The Passion of Darkly Noon

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Viggo is one of the few people I've worked with who, I feel, is a true kindred spirit. - Philip Ridley

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The Passion of Darkly Noon

....his reputation for dwelling deep within his characters was established long before Rings. For his role as a mute in 1995's The Passion of Darkly Noon, Mortensen remained silent throughout filming. "I only heard him speak after the shoot was over, and then only to say, 'Thanks everybody, so long.' He'd make clicking noises in the back of his throat to communicate," recalls costar Brendan Fraser. Mortensen refused to break character even to settle his hotel bill. "The concierge probably didn't speak English, and here's Viggo gesturing with his hands and pointing, scribbling on a pad. And I think Viggo eventually got 50% off the bill. If you know Viggo, it makes perfect sense. In a way, he transcends the acting."

Viggo Trip
by Liane Bonin
Flaunt magazine #39, 2002




'Viggo is one of the few people I've worked with who, I feel, is a true kindred spirit. From the moment we first met - when I was casting The Reflecting Skin in Los Angeles - it was as if we'd known each other all our lives. He understands my work totally. By the time we were doing Darkly Noon I hardly had to give him a word of direction. He knew instinctively what I wanted. Just as well really. Because Viggo - being Viggo - decided that, as he was playing a mute, he wouldn't speak at all for the duration of making the film.'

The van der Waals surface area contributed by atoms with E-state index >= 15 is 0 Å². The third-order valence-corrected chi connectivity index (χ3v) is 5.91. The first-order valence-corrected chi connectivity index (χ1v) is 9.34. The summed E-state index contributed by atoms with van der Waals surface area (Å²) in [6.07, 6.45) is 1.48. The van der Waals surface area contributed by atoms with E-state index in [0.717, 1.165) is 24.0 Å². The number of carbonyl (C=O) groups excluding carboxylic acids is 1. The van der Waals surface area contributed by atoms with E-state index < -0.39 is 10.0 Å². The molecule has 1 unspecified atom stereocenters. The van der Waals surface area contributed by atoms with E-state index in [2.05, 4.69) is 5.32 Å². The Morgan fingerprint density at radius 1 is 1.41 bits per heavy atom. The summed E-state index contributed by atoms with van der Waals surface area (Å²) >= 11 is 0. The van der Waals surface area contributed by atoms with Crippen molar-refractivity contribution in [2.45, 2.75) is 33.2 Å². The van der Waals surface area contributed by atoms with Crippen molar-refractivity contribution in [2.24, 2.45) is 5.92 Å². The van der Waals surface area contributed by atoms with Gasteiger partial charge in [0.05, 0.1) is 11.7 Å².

Philip Ridley at the Tokyo International Film Festival
From "The American Dreams: Two Screenplays by Philip Ridley'
Methuen 1997




What has caused him to race down from his suite, probably giving several PR assistants heart attacks in the process, is the urge to impress upon me that one director has inspired him more than any other he has worked with - Philip Ridley, the British film-maker who cast Mortensen in his Lynchian adult fairy-tales, The Reflecting Skin (1990) and The Passion of Darkly Noon (1995).

"That man will never sell out," he enthuses, "because his vision is unique."

Viggo Mortensen: A Method Actor in Middle-Earth
by Ryan Gilbey
The Independent.uk, 2001

Reviews

[Brendan Fraser's] performance is that good you could easily compare it to Norman Bates in Psycho, or Jack Torrence in The Shining. But Fraser isn't the only person who shines here. Mortensen is quite the revelation as well. Although he has no dialogue throughout as Clay is a mute, his silent actions are evidence that this actor is not one who doesn't need lines to act the role of his career. To a lesser-talented actor, this restriction might have resulted in a poor performance but does not.

"The Passion of Darkly Noon" Review
By Russell Hill
WILDsound




That this silly story doesn't play as unintentional comedy is due primarily to the sobering influence of some solid actors. Fraser can't make Darkly a psychologically complex or very interesting character, but he does bring some gravity to the role that makes him tolerable. Done up unbecomingly as a bleached blonde, Judd still evinces some of the directness, openness and emotional honesty that made her debut performance in Ruby in Paradise such a dazzler, while Mortensen, Zabriskie and Loren Dean, as a local kid, are all fine.

The Passion of Darkly Noon Review
By Todd McCarthy
Variety
4 September 1995




The strength of Ridley's debut helped him attract a top-tier cast, and they all perform to the level and tone of the script. David Lynch regular Grace Zabriskie gives good crazy as an old woman who uses Lee as part of her own vengeance against Callie, while Mortensen does his usual fine work here, getting across the depth and intensity of his feelings without the use of speech.

Fangoria
Issue 295
September 2010
Last edited: 14 September 2011 12:12:13